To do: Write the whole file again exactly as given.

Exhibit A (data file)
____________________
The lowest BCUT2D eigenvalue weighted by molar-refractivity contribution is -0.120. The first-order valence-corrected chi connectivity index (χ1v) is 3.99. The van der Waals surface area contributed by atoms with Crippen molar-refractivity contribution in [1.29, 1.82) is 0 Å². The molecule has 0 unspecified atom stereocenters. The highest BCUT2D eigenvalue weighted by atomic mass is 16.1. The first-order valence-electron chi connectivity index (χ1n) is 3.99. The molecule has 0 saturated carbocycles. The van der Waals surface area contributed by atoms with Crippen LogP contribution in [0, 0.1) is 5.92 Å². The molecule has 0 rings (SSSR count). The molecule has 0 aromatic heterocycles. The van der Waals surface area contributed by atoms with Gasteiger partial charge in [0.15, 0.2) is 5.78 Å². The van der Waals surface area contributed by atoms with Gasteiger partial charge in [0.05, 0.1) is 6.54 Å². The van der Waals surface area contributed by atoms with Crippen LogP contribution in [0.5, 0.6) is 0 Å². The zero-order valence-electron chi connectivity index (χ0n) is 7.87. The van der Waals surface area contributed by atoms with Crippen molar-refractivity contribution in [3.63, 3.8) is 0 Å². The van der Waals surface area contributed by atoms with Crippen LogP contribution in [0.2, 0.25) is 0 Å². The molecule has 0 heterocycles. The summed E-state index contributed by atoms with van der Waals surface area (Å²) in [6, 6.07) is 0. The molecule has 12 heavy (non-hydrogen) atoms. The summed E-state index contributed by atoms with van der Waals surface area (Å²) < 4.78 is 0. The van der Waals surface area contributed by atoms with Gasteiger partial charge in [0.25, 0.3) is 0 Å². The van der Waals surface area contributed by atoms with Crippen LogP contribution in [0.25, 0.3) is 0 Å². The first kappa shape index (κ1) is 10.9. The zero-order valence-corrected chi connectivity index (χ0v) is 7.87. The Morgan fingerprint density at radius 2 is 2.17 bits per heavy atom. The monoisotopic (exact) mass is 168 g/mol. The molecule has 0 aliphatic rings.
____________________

The lowest BCUT2D eigenvalue weighted by molar-refractivity contribution is -0.120. The first-order valence-corrected chi connectivity index (χ1v) is 3.99. The van der Waals surface area contributed by atoms with Crippen molar-refractivity contribution in [1.29, 1.82) is 0 Å². The molecule has 0 unspecified atom stereocenters. The highest BCUT2D eigenvalue weighted by atomic mass is 16.1. The first-order valence-electron chi connectivity index (χ1n) is 3.99. The molecule has 0 saturated carbocycles. The van der Waals surface area contributed by atoms with Crippen LogP contribution in [0, 0.1) is 5.92 Å². The molecule has 0 rings (SSSR count). The molecule has 0 aromatic heterocycles. The van der Waals surface area contributed by atoms with Gasteiger partial charge in [0.15, 0.2) is 5.78 Å². The van der Waals surface area contributed by atoms with Gasteiger partial charge in [0.05, 0.1) is 6.54 Å². The van der Waals surface area contributed by atoms with Crippen LogP contribution in [0.5, 0.6) is 0 Å². The zero-order valence-electron chi connectivity index (χ0n) is 7.87. The van der Waals surface area contributed by atoms with Crippen molar-refractivity contribution in [3.63, 3.8) is 0 Å². The van der Waals surface area contributed by atoms with Crippen LogP contribution in [0.2, 0.25) is 0 Å². The molecule has 0 heterocycles. The summed E-state index contributed by atoms with van der Waals surface area (Å²) in [6, 6.07) is 0. The molecule has 12 heavy (non-hydrogen) atoms. The summed E-state index contributed by atoms with van der Waals surface area (Å²) < 4.78 is 0. The van der Waals surface area contributed by atoms with Gasteiger partial charge in [0.25, 0.3) is 0 Å². The van der Waals surface area contributed by atoms with Crippen LogP contribution in [0.25, 0.3) is 0 Å². The first kappa shape index (κ1) is 10.9. The zero-order valence-corrected chi connectivity index (χ0v) is 7.87. The Morgan fingerprint density at radius 2 is 2.17 bits per heavy atom. The monoisotopic (exact) mass is 168 g/mol. The molecule has 0 aliphatic rings.